Why not? Well, Moses intended the JOPs for both populations. When classes were in session, the Board of Education would run them exclusively for students and their physical education; when classes were out, the Parks Department would tailor them to local residents and their styles of play. Before he retired as Commissioner in 1960, Moses inaugurated 179 JOPs, 70 percent of New York’s presently active 263. (While there is no “master list” of JOPs anywhere, according to a recent check, both the New York City Council Parks Committee and New York City Open Data platform cite 263. However, in 2007, the administration of Michael Bloomberg tallied 269.)

Characteristics of a Jointly Operated Playground

Slight or sprawling, take your pick. The smallest of the JOPs is Chiarantano Playground in East Flatbush, Brooklyn. It’s less than a quarter of an acre. On the other hand, the largest is also in Brooklyn, Linden Park in East New York. It’s over nine and a third acres.

Some are still young—like P.S. 29 Ballfield in the Melrose neighborhood of the Bronx, for instance, which became a JOP in 2008—and others are quite old, like Bushwick Playground in Bushwick, Brooklyn, which has been providing amusement since 1907, and likely became a JOP sometime in the early 1960s when the school it now borders was built.

They’re often unique. Whereas in the Bronx neighborhood of Tremont, there’s Mapes Pool with its benches and restrooms surrounding two open-air pools; in Astoria, Queens, there’s Athens Square with its three Doric columns and a Socrates statue peering down on the passing pedestrians.

But they’re always by schools, and in each of the boroughs. Nearly all of the City Council districts have them—49 of 51. You’re most likely to find one around District Eight in Manhattan (East Harlem-Mott Haven-Highbridge-Concourse-Longwood-Port Morris) or District 26 in Brooklyn (Bedford-Stuyvesant-Crown Heights North). Each contains 15.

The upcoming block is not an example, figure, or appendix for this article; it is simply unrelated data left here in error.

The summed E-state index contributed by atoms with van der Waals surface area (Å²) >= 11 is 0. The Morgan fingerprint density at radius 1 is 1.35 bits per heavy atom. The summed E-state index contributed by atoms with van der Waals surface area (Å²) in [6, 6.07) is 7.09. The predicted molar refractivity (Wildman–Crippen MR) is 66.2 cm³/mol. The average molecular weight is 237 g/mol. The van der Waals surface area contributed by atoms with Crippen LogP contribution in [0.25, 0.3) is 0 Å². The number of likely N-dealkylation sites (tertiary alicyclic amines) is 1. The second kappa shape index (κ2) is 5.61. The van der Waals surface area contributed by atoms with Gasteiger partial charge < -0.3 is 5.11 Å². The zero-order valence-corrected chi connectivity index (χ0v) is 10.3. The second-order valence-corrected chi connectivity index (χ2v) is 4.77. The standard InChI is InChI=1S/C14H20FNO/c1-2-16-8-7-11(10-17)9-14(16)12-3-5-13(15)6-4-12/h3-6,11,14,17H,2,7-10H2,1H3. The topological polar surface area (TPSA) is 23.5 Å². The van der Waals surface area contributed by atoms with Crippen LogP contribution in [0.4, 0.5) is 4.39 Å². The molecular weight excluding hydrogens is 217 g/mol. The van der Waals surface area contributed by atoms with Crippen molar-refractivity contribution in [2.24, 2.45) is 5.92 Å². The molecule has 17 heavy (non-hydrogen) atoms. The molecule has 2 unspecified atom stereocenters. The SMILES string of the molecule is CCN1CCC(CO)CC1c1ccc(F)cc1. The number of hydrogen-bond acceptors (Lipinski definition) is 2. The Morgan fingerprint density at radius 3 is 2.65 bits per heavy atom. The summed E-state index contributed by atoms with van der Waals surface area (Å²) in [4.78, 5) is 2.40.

The land JOPs occupy was acquired by different means, and they sit on often complicated tax lots, but they all have a common benefactor: the Department of Parks and Recreation.

The Parks department names them, allocates for them in its fiscal budget, provides for their maintenance, hires their staff, manages their capital improvements, contracts their construction work, conducts their safety inspections, issues the permits for people to use their fields, and establishes all their rules and regulations.

From the time of their inception through the more recent administrations of New York City Mayors Koch, Dinkins, Giuliani, and Bloomberg, New York City has continuously claimed JOPs as pieces of the parks system. In 2007, for example, when the city announced its vision “for a greener, greater New York” with the PlaNYC, it declared “There are 269 Jointly Operated Playgrounds open for public use. Since 1938, JOPs have been considered designated parkland, which restricts how the land can be used.”

However, over the past three years, officials from Mayor Bill de Blasio’s administration—and, in particular, the DOE—have said otherwise.

So why the sudden shift in policy?

This manhole cover at the disputed Marx Brothers playground is just as “misinformed” as everyone else about the Department of Parks and Recreation, rather than the Department of Education, being in charge. (Rick Stachura)

Well, in early 2016, the Department of Education, acting through the New York City Educational Construction Fund (ECF), chose developer AvalonBay Communities to bring three new schools to a site in East Harlem. Known as 321 East 96th Street, the full city block contains the School for Cooperative Technical Education and the Marx Brothers Playground, a JOP. In order to make the proposition profitable for AvalonBay, the ECF intended Marx Brothers to be used as the base of a 63-story residential tower. To facilitate the process, the ECF represented that Marx Brothers was not a park.

In August 2017, the city approved the plan, but the Educational Construction Fund made an odd move, too: It obtained a bill from the State Legislature that removed the Marx Brothers from parkland status. In response, perplexed community groups and park advocates temporarily stayed the project with an appeal to Governor Cuomo and a petition to the State Supreme Court. Cuomo introduced an amendment in the Legislature to have the State Commissioner of Parks clarify how JOPs are catalogued, but the bill expired without a vote at the end of 2018.